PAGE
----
“We are still people, we deserve to have happiness and love and go throughout our lives feeling safe.”

Posteraro says there’s been conversation — and sometimes tension — between Pride Corner supporters and the street preachers.

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“I think that’s something that definitely us as organizers, and a lot of the people that show up, do see value in — is to not just continually ‘other’ everybody.

“We’re all humans, we’re all trying to get through and it’s really vital to have those conversations just so that we can get more of an idea of where they’re coming from… they might not have any queer people in their lives… Showing them that this harms us, that we are people as well and their words and their actions do ripple out and have real-life consequences for queer people.”

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Now, there are calls to permanently designate the corner of Whyte Avenue and Gateway Boulevard “Pride Corner on Whyte.”

A petition is asking Edmonton city council and the Old Strathcona Business Association to make the “Pride Corner” name official.

As of Tuesday, the petition had nearly 7,500 names.

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The organizer, Brian Deacon, explained the origins of the spot.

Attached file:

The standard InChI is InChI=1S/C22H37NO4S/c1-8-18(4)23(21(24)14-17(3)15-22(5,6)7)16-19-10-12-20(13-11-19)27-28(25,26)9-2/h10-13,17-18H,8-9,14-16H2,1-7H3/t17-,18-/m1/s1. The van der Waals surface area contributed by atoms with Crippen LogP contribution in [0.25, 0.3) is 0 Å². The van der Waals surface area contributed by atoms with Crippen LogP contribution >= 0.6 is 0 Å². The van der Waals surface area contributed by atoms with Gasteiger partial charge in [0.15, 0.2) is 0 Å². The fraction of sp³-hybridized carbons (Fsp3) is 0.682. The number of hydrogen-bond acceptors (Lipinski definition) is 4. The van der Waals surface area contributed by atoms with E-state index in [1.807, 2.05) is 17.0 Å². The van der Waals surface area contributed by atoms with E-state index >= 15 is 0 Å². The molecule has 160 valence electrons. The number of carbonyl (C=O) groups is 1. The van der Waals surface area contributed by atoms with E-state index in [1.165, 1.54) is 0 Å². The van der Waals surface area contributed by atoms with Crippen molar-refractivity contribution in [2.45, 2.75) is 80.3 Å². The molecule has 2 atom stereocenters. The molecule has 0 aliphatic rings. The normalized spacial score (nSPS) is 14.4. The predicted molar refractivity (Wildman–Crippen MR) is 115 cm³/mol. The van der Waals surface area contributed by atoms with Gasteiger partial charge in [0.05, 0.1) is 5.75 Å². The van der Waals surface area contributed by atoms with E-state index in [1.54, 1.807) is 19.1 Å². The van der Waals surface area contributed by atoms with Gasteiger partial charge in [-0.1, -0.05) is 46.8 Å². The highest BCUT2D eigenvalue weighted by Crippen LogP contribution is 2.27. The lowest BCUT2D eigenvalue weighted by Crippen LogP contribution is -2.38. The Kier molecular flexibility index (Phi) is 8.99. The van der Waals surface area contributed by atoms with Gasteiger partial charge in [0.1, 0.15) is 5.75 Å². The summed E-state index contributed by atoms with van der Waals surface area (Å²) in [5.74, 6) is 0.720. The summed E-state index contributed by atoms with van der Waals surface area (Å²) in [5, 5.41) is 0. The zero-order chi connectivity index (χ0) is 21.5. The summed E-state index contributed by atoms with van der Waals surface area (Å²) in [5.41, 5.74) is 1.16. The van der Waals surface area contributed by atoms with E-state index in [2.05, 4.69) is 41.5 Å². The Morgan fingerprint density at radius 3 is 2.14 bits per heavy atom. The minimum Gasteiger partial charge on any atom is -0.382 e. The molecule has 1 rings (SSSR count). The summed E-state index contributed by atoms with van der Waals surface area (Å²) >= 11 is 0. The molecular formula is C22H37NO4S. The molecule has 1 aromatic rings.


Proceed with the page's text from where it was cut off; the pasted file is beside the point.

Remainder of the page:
“Claire Pearen began to protest the street preachers every Friday to show that hate speech against the 2SLGBTQ+ community does not belong in Edmonton,” he writes on the page.

“Since then, the movement called ‘Pride Corner on Whyte’ has grown and every Friday, many people join to dance, to wave Pride flags and to hold signs.

“Why do the people of Edmonton do this? To show that hate will not be tolerated.”

Posteraro said they are overwhelmed by the response to the Friday gatherings and the petition to designate the corner.

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“That would be really significant for the community just because historically that corner always has been an area of fear of unacceptance,” she said.

“It would just be really nice to have it transformed into an area of love and support for queer community members.”

The Pride Corner group will continue showing up every Friday afternoon, Posteraro says, through snow, hail, rain and heat waves. And other supporters and allies are welcome to join.

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“Every time I show up and there’s 20-30 people there, I’m just floored and honoured.”

Her message to those passing by?

“There never needs to be any shame for being who you are. It’s a beautiful thing. It’s what makes the world turn: all of our amazing differences.

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“It’s important to know that when you’re feeling alone, there is always going to be someone there,” she said. “There is absolutely nothing wrong with being who you are. That is how you’re meant to be.”